FDA greenlights Johnson & Johnson COVID-19 vaccine

The U.S Food and Drug Administration granted emergency use authorization to the Johnson and Johnson vaccine late Saturday.

The decision paves the way for more than 60,000 of the one-shot doses to be sent to our state as early as next week.

An estimated 2,750 people got their two-dose Pfizer vaccine Saturday at another mass vaccination clinic in Seattle. Everyone there, it seems, has a story about what it took to get the shot. The hope is that this new vaccine will make the process a lot easier.

It is hard to tell from a distance how precious this moment is: hundreds of people getting a vaccine courtesy of Virginia Mason Franciscan Health and technology giant Amazon.

Robert Jacobs of Burien says he searched for weeks.

“Yeah, I just couldn’t find anybody that had the vaccination,” he said.

It is only when you zoom in that you find out what a struggle it was to get here.

Jacobs described his journey.

“Well, I signed up at Swedish,” he said. “And I kept checking there. I signed up for this one. And they finally emailed me on Thursday and told me they had something.”

“The demand right now is greatly exceeding the vaccine,” said University of Washington Medicine’s Dr. Deborah Fuller.

She spoke just as the Food and Drug Administration was granting emergency use authorization to a third coronavirus vaccine, the single-dose Johnson and Johnson.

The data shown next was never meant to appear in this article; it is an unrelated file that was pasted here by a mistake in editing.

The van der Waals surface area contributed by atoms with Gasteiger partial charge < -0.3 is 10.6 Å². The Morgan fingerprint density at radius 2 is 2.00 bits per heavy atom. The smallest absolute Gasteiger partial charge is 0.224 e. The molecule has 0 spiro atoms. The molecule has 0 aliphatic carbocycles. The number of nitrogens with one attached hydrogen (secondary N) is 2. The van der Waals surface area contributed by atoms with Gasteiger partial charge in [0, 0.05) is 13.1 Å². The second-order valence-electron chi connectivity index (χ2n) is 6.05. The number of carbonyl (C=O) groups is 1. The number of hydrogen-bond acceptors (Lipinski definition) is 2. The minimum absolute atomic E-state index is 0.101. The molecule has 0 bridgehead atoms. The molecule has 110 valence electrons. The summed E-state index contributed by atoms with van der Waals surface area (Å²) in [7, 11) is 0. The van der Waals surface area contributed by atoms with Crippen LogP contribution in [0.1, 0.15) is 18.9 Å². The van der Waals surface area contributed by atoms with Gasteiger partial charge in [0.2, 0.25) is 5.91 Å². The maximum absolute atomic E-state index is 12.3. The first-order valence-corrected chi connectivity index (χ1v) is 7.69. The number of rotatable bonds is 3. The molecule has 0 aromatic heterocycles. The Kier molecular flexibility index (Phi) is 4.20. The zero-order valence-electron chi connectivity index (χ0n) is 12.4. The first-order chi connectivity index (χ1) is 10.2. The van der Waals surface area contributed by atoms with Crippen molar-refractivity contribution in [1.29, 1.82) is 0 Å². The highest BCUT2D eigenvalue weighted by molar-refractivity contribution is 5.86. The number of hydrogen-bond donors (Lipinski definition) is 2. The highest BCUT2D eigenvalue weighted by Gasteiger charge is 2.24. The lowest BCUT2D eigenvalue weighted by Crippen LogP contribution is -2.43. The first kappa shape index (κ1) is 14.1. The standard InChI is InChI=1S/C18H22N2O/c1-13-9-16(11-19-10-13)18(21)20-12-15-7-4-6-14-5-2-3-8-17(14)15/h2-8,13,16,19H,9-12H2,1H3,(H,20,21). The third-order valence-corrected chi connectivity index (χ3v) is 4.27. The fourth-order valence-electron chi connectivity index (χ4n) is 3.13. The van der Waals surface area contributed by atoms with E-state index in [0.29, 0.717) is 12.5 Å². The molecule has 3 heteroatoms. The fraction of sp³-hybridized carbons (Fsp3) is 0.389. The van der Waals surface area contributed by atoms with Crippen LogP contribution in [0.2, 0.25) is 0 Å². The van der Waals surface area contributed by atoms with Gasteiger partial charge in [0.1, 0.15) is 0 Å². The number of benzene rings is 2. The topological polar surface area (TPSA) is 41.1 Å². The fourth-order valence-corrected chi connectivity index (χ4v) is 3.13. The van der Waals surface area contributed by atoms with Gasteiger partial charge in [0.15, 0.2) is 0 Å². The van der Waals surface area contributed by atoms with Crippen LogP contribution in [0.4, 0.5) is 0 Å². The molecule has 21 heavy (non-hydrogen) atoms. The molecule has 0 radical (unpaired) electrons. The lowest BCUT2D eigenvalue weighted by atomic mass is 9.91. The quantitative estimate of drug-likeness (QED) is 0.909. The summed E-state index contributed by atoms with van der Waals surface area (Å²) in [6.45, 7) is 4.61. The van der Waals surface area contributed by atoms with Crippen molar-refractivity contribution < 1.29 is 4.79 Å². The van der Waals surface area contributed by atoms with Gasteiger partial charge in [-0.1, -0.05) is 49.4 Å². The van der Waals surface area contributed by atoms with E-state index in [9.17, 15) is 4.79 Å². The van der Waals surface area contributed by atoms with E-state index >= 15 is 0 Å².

“I think that’s really important to add another vaccine to our mix of candidates that are going to be available,” said Fuller.

Moreover, she says concerns that the Johnson and Johnson vaccine isn’t as effective as the two-dose Pfizer-BioNTech and Moderna are overblown. All three vaccines are alike in the ways that matter, she insists, as they prevent severe disease and death.

“People always ask me, ‘Which one would you take?’” said Dr. Fuller. “And I always say, ‘I will take the first one that is offered to me.’ I want that protection as soon as possible.”

Robert Jacobs finally got his shot.

“And I’m really happy that all these volunteers here,” marveled Jacobs. “I think it’s awesome that they gave up their Saturday on the one day it’s sunny to be here. That’s a real sacrifice in Seattle.”

For anyone who has trouble understanding English, Virginia Mason is making available a portable green machine that connects to real people translating the languages spoken in the Puget Sound region.

There is no word yet when the new Johnson and Johnson vaccine will be available here.